Full-Fat Milk Products Linked to Lower Diabetes Risk Compared to Low-Fat Products: Research

If you think that skimmed milk is better for your health than whole milk, then you may think again as a new study has challenged popular belief about low-fat dairy products helping in maintaining a healthy weight. Two new studies have found people consuming full-fat dairy products having a lower risk of diabetes and lower weight compared to individuals consuming low-fat milk products.

While the study teams haven’t evaluated the reasons behind the lower risk of diabetes for individuals consuming full-fat milk, they believe that it could be due to lower consumption. People consuming low-fat dairy products might actually be consuming products in higher quantity, the study team added. The Findings of the two latest studies suggest that whole milk or full-fat dairy products are healthier as compared to low-fat dairy products.

Researchers have discovered that consumption of whole milk products can possibly decrease the chances of suffering from obesity and diabetes.

During the study period of 15 years, the researchers noticed that the ones who consumed whole milk or full-fat dairy products suffered at least 46% lesser risk of developing diabetes during the study as compared to the ones who consumed low-fat milk or low-fat yogurt regularly.

The findings of the research are based on analysis of blood tests of the participants which had biomarkers of full-fat dairy intake.

The second study focused on the same subject analyzed over 18,000 middle-aged women who took part in the Women’s Health Study. The participants of the study had normal weight and didn’t have any cardiovascular diseases, pre-diabetes or diabetes in the starting of the research.

When the study period ended, the researchers observed that women who consumed high-fat dairy products developed at least 8% lesser chances of turning obese over the passage of time in comparison to the women who consumed less. The research didn’t show any link to low-fat dairy products.

While talking about the study findings, the author of the study and research fellow at Brigham and Women’s Hospital and Harvard Medical School in Boston, Susanne Rautiainen said, “We saw less weight gain for higher total dairy and high-fat dairy intake and also a lower risk of becoming overweight and obese in those who consumed more high-fat dairy”.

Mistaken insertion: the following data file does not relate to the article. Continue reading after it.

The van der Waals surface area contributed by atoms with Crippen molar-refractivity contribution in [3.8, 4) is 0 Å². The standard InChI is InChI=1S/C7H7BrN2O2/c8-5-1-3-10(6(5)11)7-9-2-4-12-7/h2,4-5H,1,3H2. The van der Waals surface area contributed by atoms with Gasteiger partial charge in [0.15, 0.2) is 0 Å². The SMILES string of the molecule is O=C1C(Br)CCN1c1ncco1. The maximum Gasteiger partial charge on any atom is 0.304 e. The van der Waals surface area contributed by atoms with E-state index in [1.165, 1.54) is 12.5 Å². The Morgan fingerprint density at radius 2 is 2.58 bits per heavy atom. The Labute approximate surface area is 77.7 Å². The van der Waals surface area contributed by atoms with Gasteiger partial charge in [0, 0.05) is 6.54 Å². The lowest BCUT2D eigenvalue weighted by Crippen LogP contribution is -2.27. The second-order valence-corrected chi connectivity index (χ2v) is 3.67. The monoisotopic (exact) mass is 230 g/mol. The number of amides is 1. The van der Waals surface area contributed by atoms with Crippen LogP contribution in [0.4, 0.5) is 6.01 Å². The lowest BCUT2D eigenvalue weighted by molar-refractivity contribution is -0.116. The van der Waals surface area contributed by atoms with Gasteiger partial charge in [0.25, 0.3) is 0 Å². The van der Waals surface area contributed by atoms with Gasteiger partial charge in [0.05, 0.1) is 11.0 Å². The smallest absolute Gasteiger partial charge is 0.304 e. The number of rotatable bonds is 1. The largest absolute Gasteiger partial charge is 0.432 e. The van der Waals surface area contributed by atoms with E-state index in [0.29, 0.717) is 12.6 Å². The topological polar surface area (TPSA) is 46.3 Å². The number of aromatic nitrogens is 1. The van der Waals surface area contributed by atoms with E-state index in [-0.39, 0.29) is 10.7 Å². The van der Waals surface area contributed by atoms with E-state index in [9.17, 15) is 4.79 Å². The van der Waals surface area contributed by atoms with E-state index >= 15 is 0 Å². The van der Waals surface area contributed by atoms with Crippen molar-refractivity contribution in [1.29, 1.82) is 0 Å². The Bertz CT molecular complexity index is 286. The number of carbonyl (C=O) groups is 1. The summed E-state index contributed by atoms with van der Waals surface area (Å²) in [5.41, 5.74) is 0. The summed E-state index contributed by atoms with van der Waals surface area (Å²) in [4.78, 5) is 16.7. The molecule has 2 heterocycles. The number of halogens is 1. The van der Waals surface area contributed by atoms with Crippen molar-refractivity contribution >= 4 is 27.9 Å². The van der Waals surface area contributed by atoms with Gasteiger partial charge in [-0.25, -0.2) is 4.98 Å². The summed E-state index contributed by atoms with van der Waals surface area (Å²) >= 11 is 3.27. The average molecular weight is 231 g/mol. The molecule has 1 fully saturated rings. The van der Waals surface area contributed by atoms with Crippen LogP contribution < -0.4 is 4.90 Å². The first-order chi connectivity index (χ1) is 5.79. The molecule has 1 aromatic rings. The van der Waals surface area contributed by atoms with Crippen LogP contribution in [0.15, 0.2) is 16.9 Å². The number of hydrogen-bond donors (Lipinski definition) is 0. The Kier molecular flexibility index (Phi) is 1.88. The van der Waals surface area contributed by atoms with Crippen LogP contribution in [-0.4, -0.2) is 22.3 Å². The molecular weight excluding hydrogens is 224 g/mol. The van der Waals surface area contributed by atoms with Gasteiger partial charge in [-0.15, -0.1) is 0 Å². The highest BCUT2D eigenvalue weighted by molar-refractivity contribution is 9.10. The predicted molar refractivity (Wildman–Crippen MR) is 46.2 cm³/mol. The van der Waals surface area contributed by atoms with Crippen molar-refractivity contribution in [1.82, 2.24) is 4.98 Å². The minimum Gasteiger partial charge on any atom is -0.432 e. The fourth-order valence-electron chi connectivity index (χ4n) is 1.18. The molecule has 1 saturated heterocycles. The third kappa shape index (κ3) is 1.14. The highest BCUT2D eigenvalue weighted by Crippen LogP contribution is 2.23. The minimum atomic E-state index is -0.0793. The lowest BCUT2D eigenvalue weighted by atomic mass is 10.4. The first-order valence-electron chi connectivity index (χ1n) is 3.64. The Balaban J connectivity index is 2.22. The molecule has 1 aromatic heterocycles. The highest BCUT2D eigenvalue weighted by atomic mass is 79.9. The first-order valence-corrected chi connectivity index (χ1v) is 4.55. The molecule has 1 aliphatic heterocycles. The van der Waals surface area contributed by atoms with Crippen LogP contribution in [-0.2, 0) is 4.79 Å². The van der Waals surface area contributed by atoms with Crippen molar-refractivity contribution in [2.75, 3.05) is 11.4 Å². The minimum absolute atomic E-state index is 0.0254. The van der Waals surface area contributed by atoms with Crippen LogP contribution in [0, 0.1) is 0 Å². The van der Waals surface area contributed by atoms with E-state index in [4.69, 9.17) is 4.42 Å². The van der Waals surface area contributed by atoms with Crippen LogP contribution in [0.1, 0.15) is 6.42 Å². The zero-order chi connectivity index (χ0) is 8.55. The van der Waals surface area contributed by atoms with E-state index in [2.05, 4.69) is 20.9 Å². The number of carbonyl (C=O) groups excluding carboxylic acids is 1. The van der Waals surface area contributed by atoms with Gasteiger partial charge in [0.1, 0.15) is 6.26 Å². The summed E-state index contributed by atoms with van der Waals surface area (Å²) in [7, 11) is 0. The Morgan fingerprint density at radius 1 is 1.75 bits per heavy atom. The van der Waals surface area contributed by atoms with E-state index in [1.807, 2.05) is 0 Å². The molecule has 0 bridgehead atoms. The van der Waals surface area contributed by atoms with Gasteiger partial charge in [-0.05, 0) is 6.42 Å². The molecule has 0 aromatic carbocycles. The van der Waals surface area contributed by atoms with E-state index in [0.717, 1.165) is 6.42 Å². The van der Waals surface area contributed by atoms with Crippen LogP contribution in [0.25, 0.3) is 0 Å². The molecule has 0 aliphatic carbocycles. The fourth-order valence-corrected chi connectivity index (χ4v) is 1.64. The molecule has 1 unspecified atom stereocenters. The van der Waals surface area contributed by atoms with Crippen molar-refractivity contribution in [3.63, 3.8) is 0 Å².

While talking about the study findings, the author of the study and research fellow at Brigham and Women’s Hospital and Harvard Medical School in Boston, Susanne Rautiainen said, “We saw less weight gain for higher total dairy and high-fat dairy intake and also a lower risk of becoming overweight and obese in those who consumed more high-fat dairy”.

But two new studies show it may be time to reconsider our options as scientists determine those of us who choose full-fat milk tend to weigh less than those who drink trim. They also revealed those who drink full fat are 46 percent less likely to develop diabetes than trim milk fans.

According to a report in ParentHerald by Alexie Summer, “Non-fat food items are better options according to health experts; however, this isn’t always the case according to a new study. Supporting studies suggest that full-fat is healthier than its low-fat version.”

Time reports that a new study published in the journal Circulation has found evidence that full-fat dairy can actually reduce the risk for diabetes and can aid in weight loss. This calls into question the widely-accepted belief that low-fat milk, or skimmed milk, is good for the heart and weight-friendly. The new study has found no evidence to back up these claims.

In a report published by the CBS NEWS, “Can we go back to putting whole milk in our coffee and slurping down real ice cream? Two recent studies suggest eating full-fat dairy foods instead of their thinner tasting, low-fat or non-fat counterparts may help cut the risk for diabetes and obesity. But the research is still early, experts told CBS News.”

Tufts researchers report in the journal Circulation that people who consumed full-fat dairy products had as much as a 46 percent lower risk of developing diabetes over the course of the 15-year study compared with people who opted for skim milk, low-fat yogurt, and low-fat cheese. The research was based on an analysis of blood test results showing biomarkers of full-fat dairy consumption.

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